Like any football team, Texas Tech has several players whose performance will be particularly critical to the squad's success. These players, whether by virtue experience, leadership, importance of the position played, depth concerns, or sheer talent, are especially crucial. They may or not be the best players on the club, but they would be very conspicuous were they to be absent for any reason. In fact, that may be the best way to conceive of the critical players—they are the performers the team could least afford to lose.
With this series, we will take a reverse order look at the Red Raider football players we consider most invaluable.
5' 6" 165
Speed is probably the most desired quality in a football player today. On defense, it is the most vital ingredient to prevent explosive plays. And on offense, speed is almost the necessary attribute for generating explosive plays.
Tech's fastest offensive player in recent memory was running back Harrison Jeffers. When he first arrived as a freshman—and before injuries took their toll—the little guy from Lawton was an absolute rocket. Because of injuries, Jeffers never got to fully showcase his speed in actual games, but those fortunate enough to attend summer drills during his freshman season will never forget it. Jeffers put on a clinic at Bonneville Salt Flats speed.
Speed such as Jeffers' is hard to find. It doesn't come along all that often. But Texas Tech has now caught lightning in a bottle twice in the form of diminutive inside receiver Jakeem Grant.
The Mesquite native redshirted in 2011, but played extensively in 2012. His receiving totals were modest—33 catches for 287 yards, averaging 8.7 yards per grab, and hitting touchdown paydirt three times. But where Grant set the imagination on fire was special teams. In the final two games of the season Grant took kickoffs 97 and 99 yards to the house against Baylor and Minnesota respectively.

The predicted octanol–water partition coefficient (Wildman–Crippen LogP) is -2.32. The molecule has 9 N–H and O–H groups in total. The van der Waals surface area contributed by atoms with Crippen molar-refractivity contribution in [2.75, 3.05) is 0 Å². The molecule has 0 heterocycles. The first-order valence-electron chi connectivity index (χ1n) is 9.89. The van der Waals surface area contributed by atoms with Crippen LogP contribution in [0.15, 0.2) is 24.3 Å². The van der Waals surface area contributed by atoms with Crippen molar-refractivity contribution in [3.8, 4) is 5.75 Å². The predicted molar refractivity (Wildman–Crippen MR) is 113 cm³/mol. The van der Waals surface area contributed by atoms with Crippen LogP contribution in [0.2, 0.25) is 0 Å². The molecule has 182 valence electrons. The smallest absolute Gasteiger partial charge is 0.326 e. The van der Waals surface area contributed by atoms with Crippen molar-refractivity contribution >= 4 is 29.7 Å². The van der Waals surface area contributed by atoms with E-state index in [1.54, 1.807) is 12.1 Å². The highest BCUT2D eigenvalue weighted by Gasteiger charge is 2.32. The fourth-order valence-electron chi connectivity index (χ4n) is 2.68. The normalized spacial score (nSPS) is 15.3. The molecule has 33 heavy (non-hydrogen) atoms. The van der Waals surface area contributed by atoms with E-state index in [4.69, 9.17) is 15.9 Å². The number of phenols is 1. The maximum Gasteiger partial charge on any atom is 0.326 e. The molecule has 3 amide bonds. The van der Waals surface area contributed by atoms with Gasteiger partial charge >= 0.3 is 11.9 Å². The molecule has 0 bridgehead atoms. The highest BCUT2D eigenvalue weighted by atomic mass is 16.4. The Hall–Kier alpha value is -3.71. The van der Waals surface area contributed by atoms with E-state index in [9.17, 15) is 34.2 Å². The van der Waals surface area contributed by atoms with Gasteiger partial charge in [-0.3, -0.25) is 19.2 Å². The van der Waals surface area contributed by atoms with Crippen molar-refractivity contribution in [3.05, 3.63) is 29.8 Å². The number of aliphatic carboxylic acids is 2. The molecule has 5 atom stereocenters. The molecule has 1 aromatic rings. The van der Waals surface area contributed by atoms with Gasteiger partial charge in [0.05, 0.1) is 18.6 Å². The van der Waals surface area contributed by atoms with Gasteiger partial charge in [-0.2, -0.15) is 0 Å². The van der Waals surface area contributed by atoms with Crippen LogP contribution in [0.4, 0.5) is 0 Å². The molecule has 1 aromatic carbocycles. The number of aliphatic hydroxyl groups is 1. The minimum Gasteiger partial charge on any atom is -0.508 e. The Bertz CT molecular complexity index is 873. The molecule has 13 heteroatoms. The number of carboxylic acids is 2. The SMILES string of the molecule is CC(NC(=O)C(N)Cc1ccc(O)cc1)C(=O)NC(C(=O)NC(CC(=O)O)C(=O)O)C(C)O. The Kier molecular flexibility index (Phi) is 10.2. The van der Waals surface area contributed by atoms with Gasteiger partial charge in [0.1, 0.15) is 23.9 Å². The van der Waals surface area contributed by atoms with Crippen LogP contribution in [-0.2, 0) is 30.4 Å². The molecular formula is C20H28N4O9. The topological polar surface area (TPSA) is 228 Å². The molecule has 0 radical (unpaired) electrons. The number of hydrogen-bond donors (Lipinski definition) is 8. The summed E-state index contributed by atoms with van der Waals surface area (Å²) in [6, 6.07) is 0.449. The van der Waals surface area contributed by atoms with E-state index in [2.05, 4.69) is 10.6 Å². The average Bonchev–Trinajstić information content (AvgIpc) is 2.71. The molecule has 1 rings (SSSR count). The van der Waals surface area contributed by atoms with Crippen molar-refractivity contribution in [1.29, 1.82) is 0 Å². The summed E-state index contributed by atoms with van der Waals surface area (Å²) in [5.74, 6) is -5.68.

This was where Grant showcased his incredible speed. Like Harrison Jeffers on the Tech practice field, Grant, once he found a crease, catapulted himself past defenders who could do nothing more than wave feebly in his wake. Having the angle didn't matter. Grant's speed made mockery of angles.
Grant has three years to play, which means Texas Tech will have a bona fide game-breaking kickoff returner for the foreseeable future. Jakeem Grant will win some games for Tech on the strength of his return talents alone. But Kliff Kingsbury has more in mind for Grant than just being a kick returner.
Grant teams with hulking tight end Jace Amaro as Tech's starting inside receivers. And Kingsbury will put the duo of Mighty Mouse and Brutus to very good use. One of the most common passing plays in spring scrimmages was Grant running a seam route straight up the field with Amaro running a deep post (and vice versa). Indeed, quarterback Michael Brewer commented that the offense runs the play so often that the defense is all over it. Opposing defenses won't have the advantage of foreknowledge.
But that particular play is just one of many in which Kingsbury will attempt to get the ball in Grant's hands in open space. Then, once Grant has the ball, it is up to him to do something with it. And that is where he must improve. Grant is plenty tough, but he is not the most physical ball carrier and can easily be spilled by a well positioned defender. Additionally, Grant has yet to develop that ability to make an effective move the instant the ball touches his hands. That skill is what makes Michael Crabtree so special. And until Grant becomes a better running receiver with the ball, his speed will not be the weapon it should be.